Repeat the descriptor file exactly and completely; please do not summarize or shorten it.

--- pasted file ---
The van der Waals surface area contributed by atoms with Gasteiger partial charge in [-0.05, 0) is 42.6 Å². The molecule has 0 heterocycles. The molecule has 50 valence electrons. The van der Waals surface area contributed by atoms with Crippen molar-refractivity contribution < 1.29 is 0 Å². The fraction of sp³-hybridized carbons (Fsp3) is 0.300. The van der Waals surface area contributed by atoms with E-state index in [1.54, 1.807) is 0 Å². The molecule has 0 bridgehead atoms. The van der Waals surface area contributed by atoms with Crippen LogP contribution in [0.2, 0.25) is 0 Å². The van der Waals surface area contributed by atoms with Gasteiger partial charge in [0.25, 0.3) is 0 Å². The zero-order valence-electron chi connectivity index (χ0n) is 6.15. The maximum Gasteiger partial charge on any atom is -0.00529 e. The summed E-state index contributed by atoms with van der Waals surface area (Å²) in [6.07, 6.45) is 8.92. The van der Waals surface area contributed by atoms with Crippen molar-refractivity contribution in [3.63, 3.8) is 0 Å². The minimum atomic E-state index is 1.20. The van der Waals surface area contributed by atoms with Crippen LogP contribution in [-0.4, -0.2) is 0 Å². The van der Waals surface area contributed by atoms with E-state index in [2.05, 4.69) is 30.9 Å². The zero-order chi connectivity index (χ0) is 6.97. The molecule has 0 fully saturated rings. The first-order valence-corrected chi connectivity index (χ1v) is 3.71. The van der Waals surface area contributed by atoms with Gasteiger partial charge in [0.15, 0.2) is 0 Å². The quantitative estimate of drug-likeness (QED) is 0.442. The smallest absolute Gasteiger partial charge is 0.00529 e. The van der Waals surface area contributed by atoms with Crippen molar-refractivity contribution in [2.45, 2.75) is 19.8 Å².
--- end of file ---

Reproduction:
The van der Waals surface area contributed by atoms with Gasteiger partial charge in [-0.05, 0) is 42.6 Å². The molecule has 0 heterocycles. The molecule has 50 valence electrons. The van der Waals surface area contributed by atoms with Crippen molar-refractivity contribution < 1.29 is 0 Å². The fraction of sp³-hybridized carbons (Fsp3) is 0.300. The van der Waals surface area contributed by atoms with E-state index in [1.54, 1.807) is 0 Å². The molecule has 0 bridgehead atoms. The van der Waals surface area contributed by atoms with Crippen LogP contribution in [0.2, 0.25) is 0 Å². The van der Waals surface area contributed by atoms with Gasteiger partial charge in [0.25, 0.3) is 0 Å². The zero-order valence-electron chi connectivity index (χ0n) is 6.15. The maximum Gasteiger partial charge on any atom is -0.00529 e. The summed E-state index contributed by atoms with van der Waals surface area (Å²) in [6.07, 6.45) is 8.92. The van der Waals surface area contributed by atoms with Crippen molar-refractivity contribution in [3.63, 3.8) is 0 Å². The minimum atomic E-state index is 1.20. The van der Waals surface area contributed by atoms with Crippen LogP contribution in [-0.4, -0.2) is 0 Å². The van der Waals surface area contributed by atoms with E-state index in [2.05, 4.69) is 30.9 Å². The zero-order chi connectivity index (χ0) is 6.97. The molecule has 0 fully saturated rings. The first-order valence-corrected chi connectivity index (χ1v) is 3.71. The van der Waals surface area contributed by atoms with Gasteiger partial charge in [0.15, 0.2) is 0 Å². The quantitative estimate of drug-likeness (QED) is 0.442. The smallest absolute Gasteiger partial charge is 0.00529 e. The van der Waals surface area contributed by atoms with Crippen molar-refractivity contribution in [2.45, 2.75) is 19.8 Å².